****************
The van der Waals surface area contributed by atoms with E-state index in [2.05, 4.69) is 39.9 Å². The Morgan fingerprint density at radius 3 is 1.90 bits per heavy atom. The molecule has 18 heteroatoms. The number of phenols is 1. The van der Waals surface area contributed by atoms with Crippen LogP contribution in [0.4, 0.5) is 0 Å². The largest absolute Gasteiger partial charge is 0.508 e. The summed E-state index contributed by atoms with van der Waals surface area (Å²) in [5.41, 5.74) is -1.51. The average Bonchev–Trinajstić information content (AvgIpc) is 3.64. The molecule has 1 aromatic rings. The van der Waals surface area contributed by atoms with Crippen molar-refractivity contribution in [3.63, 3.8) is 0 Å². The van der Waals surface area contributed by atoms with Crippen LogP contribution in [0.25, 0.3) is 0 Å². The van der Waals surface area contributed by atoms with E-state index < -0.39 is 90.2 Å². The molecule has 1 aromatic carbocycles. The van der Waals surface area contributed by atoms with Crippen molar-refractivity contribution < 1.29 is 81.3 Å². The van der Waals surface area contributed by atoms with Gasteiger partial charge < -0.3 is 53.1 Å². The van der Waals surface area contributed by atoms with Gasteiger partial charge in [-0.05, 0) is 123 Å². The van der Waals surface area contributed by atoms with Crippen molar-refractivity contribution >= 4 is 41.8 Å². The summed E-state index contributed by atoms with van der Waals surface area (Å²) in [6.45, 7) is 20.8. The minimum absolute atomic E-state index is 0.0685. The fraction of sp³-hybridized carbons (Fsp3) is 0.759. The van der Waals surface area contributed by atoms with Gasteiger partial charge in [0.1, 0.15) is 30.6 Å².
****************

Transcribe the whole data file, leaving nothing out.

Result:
The van der Waals surface area contributed by atoms with E-state index in [2.05, 4.69) is 39.9 Å². The Morgan fingerprint density at radius 3 is 1.90 bits per heavy atom. The molecule has 18 heteroatoms. The number of phenols is 1. The van der Waals surface area contributed by atoms with Crippen LogP contribution in [0.4, 0.5) is 0 Å². The largest absolute Gasteiger partial charge is 0.508 e. The summed E-state index contributed by atoms with van der Waals surface area (Å²) in [5.41, 5.74) is -1.51. The average Bonchev–Trinajstić information content (AvgIpc) is 3.64. The molecule has 1 aromatic rings. The van der Waals surface area contributed by atoms with Crippen molar-refractivity contribution in [3.63, 3.8) is 0 Å². The van der Waals surface area contributed by atoms with Crippen LogP contribution in [0.25, 0.3) is 0 Å². The van der Waals surface area contributed by atoms with E-state index < -0.39 is 90.2 Å². The molecule has 1 aromatic carbocycles. The van der Waals surface area contributed by atoms with Crippen molar-refractivity contribution < 1.29 is 81.3 Å². The van der Waals surface area contributed by atoms with Gasteiger partial charge < -0.3 is 53.1 Å². The van der Waals surface area contributed by atoms with Gasteiger partial charge in [-0.05, 0) is 123 Å². The van der Waals surface area contributed by atoms with Crippen molar-refractivity contribution >= 4 is 41.8 Å². The summed E-state index contributed by atoms with van der Waals surface area (Å²) in [6.45, 7) is 20.8. The minimum absolute atomic E-state index is 0.0685. The fraction of sp³-hybridized carbons (Fsp3) is 0.759. The van der Waals surface area contributed by atoms with Gasteiger partial charge in [0.1, 0.15) is 30.6 Å².